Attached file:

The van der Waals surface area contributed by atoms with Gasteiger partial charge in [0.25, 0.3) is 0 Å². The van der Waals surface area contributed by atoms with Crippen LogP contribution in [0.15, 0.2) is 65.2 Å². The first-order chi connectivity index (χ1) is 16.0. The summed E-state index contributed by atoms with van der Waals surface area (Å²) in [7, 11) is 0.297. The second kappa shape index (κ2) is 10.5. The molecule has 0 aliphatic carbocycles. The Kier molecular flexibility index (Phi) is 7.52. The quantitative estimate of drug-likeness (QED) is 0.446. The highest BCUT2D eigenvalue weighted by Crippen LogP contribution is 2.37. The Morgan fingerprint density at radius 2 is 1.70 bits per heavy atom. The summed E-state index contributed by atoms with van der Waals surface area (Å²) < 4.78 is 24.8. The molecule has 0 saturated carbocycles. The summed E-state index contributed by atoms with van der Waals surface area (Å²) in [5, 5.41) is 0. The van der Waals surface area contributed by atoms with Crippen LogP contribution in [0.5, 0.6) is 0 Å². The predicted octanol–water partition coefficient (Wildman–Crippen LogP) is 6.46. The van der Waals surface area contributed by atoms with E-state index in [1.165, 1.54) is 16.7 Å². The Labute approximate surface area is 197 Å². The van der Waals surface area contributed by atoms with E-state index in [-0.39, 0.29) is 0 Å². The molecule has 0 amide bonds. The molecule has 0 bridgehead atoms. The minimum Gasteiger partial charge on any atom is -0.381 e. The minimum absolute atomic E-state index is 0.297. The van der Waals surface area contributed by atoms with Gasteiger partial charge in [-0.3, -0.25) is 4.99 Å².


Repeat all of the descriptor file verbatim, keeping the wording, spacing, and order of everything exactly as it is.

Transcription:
The van der Waals surface area contributed by atoms with Gasteiger partial charge in [0.25, 0.3) is 0 Å². The van der Waals surface area contributed by atoms with Crippen LogP contribution in [0.15, 0.2) is 65.2 Å². The first-order chi connectivity index (χ1) is 16.0. The summed E-state index contributed by atoms with van der Waals surface area (Å²) in [7, 11) is 0.297. The second kappa shape index (κ2) is 10.5. The molecule has 0 aliphatic carbocycles. The Kier molecular flexibility index (Phi) is 7.52. The quantitative estimate of drug-likeness (QED) is 0.446. The highest BCUT2D eigenvalue weighted by Crippen LogP contribution is 2.37. The Morgan fingerprint density at radius 2 is 1.70 bits per heavy atom. The summed E-state index contributed by atoms with van der Waals surface area (Å²) < 4.78 is 24.8. The molecule has 0 saturated carbocycles. The summed E-state index contributed by atoms with van der Waals surface area (Å²) in [5, 5.41) is 0. The van der Waals surface area contributed by atoms with Crippen LogP contribution in [0.5, 0.6) is 0 Å². The predicted octanol–water partition coefficient (Wildman–Crippen LogP) is 6.46. The van der Waals surface area contributed by atoms with E-state index in [1.165, 1.54) is 16.7 Å². The Labute approximate surface area is 197 Å². The van der Waals surface area contributed by atoms with E-state index in [-0.39, 0.29) is 0 Å². The molecule has 0 amide bonds. The molecule has 0 bridgehead atoms. The minimum Gasteiger partial charge on any atom is -0.381 e. The minimum absolute atomic E-state index is 0.297. The van der Waals surface area contributed by atoms with Gasteiger partial charge in [-0.3, -0.25) is 4.99 Å².